Presentation on theme: "1 The Care Act: Assessment and eligibility Paul Woods Social Care Group June 2014."— Presentation transcript:
1 The Care Act: Assessment and eligibility Paul Woods Social Care Group June 2014
2 Assessment Assessment based on appearance of care and support Assessment must: –consider person’s needs & outcomes they want to achieve; –Consider if the person wants to carry out a self-assessment –Appropriate & proportionate; –Whole family approach; –Involve the person needing care, carer and anyone else the person wants; –consider if the person needs help to participate in the assessment, advocacy?
3 Assessment Assessment must also consider: –Prevention; –Person’s own skills, wider support network or community. Assessors must have appropriate training and be competent. Specialist training to carry out assessment of people who are deafblind.
4 Eligibility National minimum eligibility threshold has been set through the Spending Review for 2015/16. This will allow current practice continue in the vast majority of local authorities. Eligibility threshold set in regulations. Engagement on first version of the draft regulations started last June: 1.DH held engagement workshops; –Eight workshops held: three in London, Birmingham, Taunton, Derby, Preston, Gateshead. Around 250 people, representing over 100 local authorities 2.The Care and Support Alliance engaged with people who use services and their carer’s; and –Nearly 400 users of care services and carers took part in the survey. 3.Comments received through the eligibility mailbox –68 submissions from 63 respondents (34 third sector organisations, 24 local authorities, 5 individuals)
5 Key Messages on Eligibility for People with Care and Support Needs Workshops (Local Authorities) Regulations are easier to understand than FACS The draft regulations will increase the number of people eligible for local authority arranged services The language of the regulation reflects the deficit model rather than reflecting what the outcomes the person wants to achieve. Request for definitions for certain phrases (eg. significant) and consistency in use of the language Groups that might not be covered include no recourse to public funds and substance misusers. Survey (Service Users & Carers) Social care is vital to well-being – explicit references to well-being in the regulations are important. Definitions of basic personal care & basic household activities on the right track. Communication and social interaction is missing and should be specifically included. Mobility around the home is not adequately reflected and should be made clear. ‘Fluctuating needs’ are common and very important in the regulations. High interpretation of ‘significant risk’ broadly equivalent to critical FACS. Language deficit based. Mailbox Voluntary Sector: Description of a person’s ability to complete a task should follow the PIP model. Prompting and supervision should be part of definition of assistance. Level of threshold as currently worded is too high to serve prevention agenda. Emphasis on wellbeing is important to progress social care, but worry that ambiguous wording will not lead to more people in need getting the help they require. Local Authorities: Not equivalent to description of substantial: ‘one or more’ vs. majority of needs. Emphasis on wellbeing will raise people’s expectation of eligibility for funding. This could lead to legal challenges, which will divert resources from the right purpose. Costs of reforms are underestimated.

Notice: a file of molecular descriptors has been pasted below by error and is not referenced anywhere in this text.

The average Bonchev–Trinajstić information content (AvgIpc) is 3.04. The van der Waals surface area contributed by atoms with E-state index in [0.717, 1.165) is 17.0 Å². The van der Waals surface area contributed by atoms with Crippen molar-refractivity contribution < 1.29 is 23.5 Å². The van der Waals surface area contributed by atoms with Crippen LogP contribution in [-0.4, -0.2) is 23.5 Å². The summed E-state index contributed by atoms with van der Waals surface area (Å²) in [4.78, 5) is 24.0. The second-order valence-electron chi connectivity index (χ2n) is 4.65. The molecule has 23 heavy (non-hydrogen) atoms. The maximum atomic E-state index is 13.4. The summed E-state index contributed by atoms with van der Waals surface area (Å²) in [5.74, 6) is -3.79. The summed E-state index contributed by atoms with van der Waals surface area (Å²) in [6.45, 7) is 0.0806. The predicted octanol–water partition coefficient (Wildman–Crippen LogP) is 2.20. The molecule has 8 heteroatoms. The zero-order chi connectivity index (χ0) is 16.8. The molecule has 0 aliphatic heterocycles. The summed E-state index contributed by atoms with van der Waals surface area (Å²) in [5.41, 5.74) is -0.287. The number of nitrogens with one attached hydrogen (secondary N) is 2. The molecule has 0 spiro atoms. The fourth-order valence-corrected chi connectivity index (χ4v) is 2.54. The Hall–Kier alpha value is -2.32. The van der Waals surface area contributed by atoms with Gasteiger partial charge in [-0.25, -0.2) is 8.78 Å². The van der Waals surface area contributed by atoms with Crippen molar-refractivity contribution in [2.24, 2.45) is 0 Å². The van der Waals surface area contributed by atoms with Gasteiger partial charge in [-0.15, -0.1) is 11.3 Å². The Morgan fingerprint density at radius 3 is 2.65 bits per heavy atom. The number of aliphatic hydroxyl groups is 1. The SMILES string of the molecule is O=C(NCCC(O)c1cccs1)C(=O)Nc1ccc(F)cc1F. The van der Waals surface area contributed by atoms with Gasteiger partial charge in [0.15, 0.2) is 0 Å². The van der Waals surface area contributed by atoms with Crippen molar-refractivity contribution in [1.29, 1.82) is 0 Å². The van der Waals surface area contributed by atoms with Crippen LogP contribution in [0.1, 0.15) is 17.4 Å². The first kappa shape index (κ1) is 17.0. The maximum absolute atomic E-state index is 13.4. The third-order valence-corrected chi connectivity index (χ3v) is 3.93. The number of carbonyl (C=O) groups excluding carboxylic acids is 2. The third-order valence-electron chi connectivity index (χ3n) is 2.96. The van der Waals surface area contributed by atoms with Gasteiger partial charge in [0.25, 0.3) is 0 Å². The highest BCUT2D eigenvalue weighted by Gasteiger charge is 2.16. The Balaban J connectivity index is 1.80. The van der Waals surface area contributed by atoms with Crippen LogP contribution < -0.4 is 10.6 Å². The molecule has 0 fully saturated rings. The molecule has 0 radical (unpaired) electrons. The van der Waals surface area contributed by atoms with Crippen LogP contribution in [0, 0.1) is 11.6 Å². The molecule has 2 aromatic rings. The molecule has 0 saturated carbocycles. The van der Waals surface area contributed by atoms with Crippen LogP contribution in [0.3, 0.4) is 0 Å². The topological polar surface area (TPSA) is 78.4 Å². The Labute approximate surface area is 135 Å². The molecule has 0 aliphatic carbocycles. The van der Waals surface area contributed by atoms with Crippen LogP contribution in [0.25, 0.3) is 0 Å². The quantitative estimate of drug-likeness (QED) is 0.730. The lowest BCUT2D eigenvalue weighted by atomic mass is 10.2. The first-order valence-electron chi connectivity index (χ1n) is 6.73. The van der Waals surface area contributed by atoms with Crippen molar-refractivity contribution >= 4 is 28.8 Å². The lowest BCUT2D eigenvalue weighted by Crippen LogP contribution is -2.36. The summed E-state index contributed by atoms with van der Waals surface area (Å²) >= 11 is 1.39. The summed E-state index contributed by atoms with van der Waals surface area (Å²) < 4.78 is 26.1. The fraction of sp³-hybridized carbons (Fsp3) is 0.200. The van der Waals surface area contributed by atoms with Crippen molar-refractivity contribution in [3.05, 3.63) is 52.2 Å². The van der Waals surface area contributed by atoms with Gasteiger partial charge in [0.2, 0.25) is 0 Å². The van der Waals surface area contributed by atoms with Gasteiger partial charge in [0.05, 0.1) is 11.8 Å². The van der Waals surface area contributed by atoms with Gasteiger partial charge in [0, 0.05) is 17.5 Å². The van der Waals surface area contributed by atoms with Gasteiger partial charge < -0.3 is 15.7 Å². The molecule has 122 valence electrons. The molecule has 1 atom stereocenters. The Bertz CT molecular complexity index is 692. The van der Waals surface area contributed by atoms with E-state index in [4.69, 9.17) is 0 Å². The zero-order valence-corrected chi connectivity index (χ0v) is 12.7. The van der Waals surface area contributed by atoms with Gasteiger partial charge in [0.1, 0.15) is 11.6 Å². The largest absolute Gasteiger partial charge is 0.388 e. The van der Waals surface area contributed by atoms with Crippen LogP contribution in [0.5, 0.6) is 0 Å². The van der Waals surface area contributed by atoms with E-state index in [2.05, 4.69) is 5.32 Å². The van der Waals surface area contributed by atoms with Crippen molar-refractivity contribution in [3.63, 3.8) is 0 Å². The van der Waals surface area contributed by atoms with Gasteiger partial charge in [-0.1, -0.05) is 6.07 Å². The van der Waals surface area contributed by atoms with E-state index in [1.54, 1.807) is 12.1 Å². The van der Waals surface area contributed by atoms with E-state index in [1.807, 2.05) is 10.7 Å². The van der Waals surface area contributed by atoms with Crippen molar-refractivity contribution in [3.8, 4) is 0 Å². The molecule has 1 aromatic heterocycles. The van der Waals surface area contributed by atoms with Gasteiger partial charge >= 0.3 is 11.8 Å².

6 Eligibility: Research Estimated eligibility under FACS: older people Estimated eligibility under national eligibility criteria: older people The Care Bill: reforming care and support legislation
7 Eligibility: How the draft regulations have changed Making clear the tests to be considered: (1) care and support needs (2) unable to carry out an activity (3) significant impact on the person’s well-being. Requiring that an adult must require support to achieve some “basic care activities”. The list of “basic care activities” includes “basic household activities” and now includes the adult’s ability to getting up and dressed and moving around their house. Clarified the wording of the carer’s eligibility criteria. Removed references to making carer’s eligible for support where they do not want to carry out a caring role. Introduced a requirement to consider whether the carer or the person they care for has fluctuating needs. The Care Bill: reforming care and support legislation
8 Continuity of Care New process to ensure that a person can move between authorities without having their care interrupted. Guidance proposes that where possible and the person agrees, equipment and adaptations will move with the person. Is this the right approach? The Care Bill: reforming care and support legislation
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